EAM Jaishankar slams Pakistan on terror, China on border issue.

External affairs minister S Jaishankar has spoken out against the behaviour of China and Pakistan, saying there is evidence the Chinese were the first to violate bilateral agreements by massing troops along the Line of Actual Control (LAC), while Pakistan continues to send terrorists across the border.

Jaishankar made the remarks during an interview on Monday with Austrian public broadcaster ORF at the conclusion of a two-nation tour to Cyprus and Austria. China cannot say India didn’t adhere to bilateral agreements on border management because the Chinese side was the first to move troops to the LAC, he asserted.

Asked by the interviewer whether his characterisation of Pakistan as the “epicentre of terrorism” was diplomatic, Jaishankar said: “I could use much harsher words than epicentre. Considering what has been happening to us, I think epicentre is a very diplomatic word because this is a country which has attacked the Parliament of India some years ago (and) the city of Mumbai… which every day sends terrorists across the border.”

India and China have been locked in a military standoff in Ladakh since May 2020. A deadly clash in Galwan Valley in June 2020, which resulted in the death of 20 Indian soldiers and at least four Chinese troops, took ties to their lowest point in nearly six decades. Tensions between the two nations increased again following a skirmish between Indian and Chinese troops at Yangtse in Arunachal Pradesh on December 9.

The tense situation in the border areas is solely due to the fact that China has not observed agreements on border management, Jaishankar said.

Responding to a question on whether he believes China could militarily intervene in Taiwan, Jaishankar replied: “There’s a larger concern, which is based on our experiences. The concern is that we had agreements with China not to mass forces in our border areas and they have not observed those agreements, which is why we have the currently tense situation that we do.”

He rejected an assertion by the interviewer that Beijing, too, could say New Delhi hadn’t adhered to the agreements, and said it would be “difficult for China to say that (because) the record is very clear”.

Referring to transparency in an era of satellite images, Jaishankar said: “If you see who moved the forces to the border areas first, I think the record is very clear. So, it’s very difficult for China to say what you suggested they could.”

“My experience is that written agreements were not observed, that we have seen levels of military pressure which in our view has no justification,” he added. Despite agreements on not unilaterally altering the LAC, the Chinese side has “tried to unilaterally do that”.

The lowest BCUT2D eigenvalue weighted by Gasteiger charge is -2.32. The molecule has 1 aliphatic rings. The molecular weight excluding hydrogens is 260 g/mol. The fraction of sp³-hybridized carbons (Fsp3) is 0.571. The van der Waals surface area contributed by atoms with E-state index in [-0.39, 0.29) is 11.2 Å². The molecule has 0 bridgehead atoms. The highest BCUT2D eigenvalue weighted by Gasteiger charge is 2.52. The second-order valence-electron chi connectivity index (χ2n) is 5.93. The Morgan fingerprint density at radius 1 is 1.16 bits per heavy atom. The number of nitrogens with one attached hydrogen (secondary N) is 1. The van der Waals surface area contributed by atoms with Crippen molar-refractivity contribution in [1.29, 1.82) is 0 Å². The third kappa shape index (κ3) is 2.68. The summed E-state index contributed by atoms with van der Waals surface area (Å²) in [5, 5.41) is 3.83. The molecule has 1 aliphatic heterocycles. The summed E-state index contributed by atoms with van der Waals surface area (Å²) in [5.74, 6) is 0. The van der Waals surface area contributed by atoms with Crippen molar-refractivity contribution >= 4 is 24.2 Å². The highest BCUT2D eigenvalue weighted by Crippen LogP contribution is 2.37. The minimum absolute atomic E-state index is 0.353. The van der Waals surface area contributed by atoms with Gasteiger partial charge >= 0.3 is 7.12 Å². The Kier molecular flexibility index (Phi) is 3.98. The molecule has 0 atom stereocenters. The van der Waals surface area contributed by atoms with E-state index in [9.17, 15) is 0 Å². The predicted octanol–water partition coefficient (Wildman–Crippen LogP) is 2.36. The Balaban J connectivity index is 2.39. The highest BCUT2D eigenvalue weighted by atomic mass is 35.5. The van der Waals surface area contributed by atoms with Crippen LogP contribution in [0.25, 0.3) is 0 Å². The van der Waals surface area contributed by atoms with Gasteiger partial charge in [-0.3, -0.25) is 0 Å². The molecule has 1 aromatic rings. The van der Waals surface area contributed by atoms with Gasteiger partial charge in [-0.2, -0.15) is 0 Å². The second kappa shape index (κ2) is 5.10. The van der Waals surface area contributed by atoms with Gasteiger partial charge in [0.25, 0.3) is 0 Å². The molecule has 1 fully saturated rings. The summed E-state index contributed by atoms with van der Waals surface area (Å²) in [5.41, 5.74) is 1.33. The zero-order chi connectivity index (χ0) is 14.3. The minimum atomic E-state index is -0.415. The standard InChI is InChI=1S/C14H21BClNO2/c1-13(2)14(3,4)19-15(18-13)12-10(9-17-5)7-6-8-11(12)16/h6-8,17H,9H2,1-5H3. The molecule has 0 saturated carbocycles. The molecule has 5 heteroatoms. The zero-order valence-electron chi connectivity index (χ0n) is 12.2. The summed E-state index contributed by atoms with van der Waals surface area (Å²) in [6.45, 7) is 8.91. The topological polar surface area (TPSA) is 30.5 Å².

Responding to a question on whether the world should be concerned about a war between India and Pakistan, Jaishankar replied: “I think the world has to be concerned that there is terrorism going on and the world often looks away.” The world should address the challenge of terrorism and not its consequences, he added.

India-Pakistan relations never recovered from the fallout of the 2008 Mumbai attacks that were carried out by Pakistan-based Lashkar-e-Taiba. A string of attacks targeting Indian military facilities and troops that were blamed on Pakistan-based Jaish-e-Mohammed further impacted relations and took them to an all-time low.

Jaishankar also defended India’s position on the Ukraine conflict and the country’s relationship with Russia, saying New Delhi clearly wants an end to hostilities and the resumption of diplomacy and dialogue. “Where we are concerned, we have always taken the position that the way out is for the countries concerned to get back to dialogue and diplomacy,” he said.

India has been very clear this conflict is not in anybody’s interest, including Russia’s, and New Delhi makes foreign policy decisions on the basis of “long-term interests and what is good for the world”, he added.

Referring to what he said were “many instances” of countries violating the sovereignty of others, Jaishankar said: “If I were to ask where Europe stood on a lot of those, I’m afraid I’ll get a long silence.”

Jaishankar said it is important to look at the history of India’s long-term relationship with Russia, which was “built in a period when Western democracies used to arm a military dictatorship called Pakistan and deny India defensive weapons”.

He also defended India’s growing energy imports from Russia, saying Europe had purchased six times as much energy from Russia during the same period. India, with a per capita income of around $2,000, is not in position to pay high prices for oil at a time when European nations are diverting supplies from the Middle East and putting pressure on the global oil markets.

“If the European political leadership would like to soften the impact on their population, I think it’s a privilege they should extend to other political leaderships as well,” he said.

Source- Hindustan Times.

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